“If you’re looking for a face-lift in a bottle, you probably won’t find it in over-the-counter wrinkle creams. The benefits of these products are usually only modest at best,” write the staff at the Mayo Clinic, America’s best hospital according to the US News & World Report.
No matter how expensive the price tag or how exotic ingredients may seem, any skin care product that doesn’t need a doctor’s prescription is not required to undergo scientific research to prove its effectiveness.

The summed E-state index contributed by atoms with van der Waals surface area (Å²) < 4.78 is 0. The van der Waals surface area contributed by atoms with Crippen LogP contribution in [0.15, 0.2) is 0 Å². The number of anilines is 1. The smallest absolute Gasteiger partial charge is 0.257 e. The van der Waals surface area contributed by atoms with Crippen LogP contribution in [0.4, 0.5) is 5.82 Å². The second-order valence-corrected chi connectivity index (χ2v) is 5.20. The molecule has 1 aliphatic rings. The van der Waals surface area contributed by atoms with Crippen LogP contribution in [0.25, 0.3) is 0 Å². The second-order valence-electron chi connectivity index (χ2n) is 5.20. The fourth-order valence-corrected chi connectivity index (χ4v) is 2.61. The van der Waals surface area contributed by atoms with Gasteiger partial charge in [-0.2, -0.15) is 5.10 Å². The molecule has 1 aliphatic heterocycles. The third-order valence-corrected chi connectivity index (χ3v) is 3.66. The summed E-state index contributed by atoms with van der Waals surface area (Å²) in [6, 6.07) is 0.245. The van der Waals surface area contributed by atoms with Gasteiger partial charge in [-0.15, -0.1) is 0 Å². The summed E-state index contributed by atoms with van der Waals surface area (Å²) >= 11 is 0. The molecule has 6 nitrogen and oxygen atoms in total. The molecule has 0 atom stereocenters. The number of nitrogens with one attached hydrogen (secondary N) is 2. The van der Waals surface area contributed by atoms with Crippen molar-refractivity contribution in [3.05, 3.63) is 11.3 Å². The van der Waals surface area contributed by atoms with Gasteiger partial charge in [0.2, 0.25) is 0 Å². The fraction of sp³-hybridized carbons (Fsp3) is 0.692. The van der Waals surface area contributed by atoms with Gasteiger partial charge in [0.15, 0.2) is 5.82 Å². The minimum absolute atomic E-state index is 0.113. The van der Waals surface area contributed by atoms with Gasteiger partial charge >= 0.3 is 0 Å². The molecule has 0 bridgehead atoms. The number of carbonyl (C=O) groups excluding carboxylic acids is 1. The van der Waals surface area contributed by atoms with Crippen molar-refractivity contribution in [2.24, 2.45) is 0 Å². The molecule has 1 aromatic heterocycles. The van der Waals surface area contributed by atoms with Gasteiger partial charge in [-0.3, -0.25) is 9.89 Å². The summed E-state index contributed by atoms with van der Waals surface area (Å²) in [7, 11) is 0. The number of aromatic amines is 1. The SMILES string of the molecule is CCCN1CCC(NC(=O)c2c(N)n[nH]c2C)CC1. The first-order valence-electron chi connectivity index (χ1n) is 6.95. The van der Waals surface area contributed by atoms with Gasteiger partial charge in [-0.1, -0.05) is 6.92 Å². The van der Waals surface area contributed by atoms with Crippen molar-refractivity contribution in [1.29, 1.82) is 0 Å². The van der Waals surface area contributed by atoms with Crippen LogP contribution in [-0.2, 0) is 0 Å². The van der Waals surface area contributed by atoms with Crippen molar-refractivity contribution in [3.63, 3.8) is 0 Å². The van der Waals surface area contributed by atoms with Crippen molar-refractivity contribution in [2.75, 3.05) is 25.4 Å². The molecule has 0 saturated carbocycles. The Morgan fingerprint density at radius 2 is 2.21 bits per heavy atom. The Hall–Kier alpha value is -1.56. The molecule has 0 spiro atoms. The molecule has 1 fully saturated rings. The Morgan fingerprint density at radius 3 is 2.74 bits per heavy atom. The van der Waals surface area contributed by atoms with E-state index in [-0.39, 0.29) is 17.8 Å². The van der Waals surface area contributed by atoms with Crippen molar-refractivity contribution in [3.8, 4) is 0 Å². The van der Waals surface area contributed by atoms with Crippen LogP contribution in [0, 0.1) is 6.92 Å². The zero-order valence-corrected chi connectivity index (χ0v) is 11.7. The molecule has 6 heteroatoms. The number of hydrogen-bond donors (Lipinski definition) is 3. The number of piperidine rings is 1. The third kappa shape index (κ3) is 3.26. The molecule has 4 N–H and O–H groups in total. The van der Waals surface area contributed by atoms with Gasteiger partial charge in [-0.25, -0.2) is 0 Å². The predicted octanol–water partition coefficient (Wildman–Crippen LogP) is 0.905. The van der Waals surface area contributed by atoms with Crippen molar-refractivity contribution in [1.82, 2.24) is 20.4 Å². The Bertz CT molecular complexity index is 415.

Since they are not classified as drugs, Food and Drug Administration (FDA) law “does not require cosmetic products to have FDA approval before they go on the market.”
As such, it’s unlikely that the lotions, creams, sprays, and ointments you’re putting on your face have undergone any type of scientific research, much less a study that proves their effectiveness in reducing wrinkles or boosting skin health (unless you got them from a doctor).
That said, some products are better than others. According to the Mayo Clinic, the following ingredients may help reduce the appearance of certain aging hallmarks, though the University of Maryland points out the evidence is scant: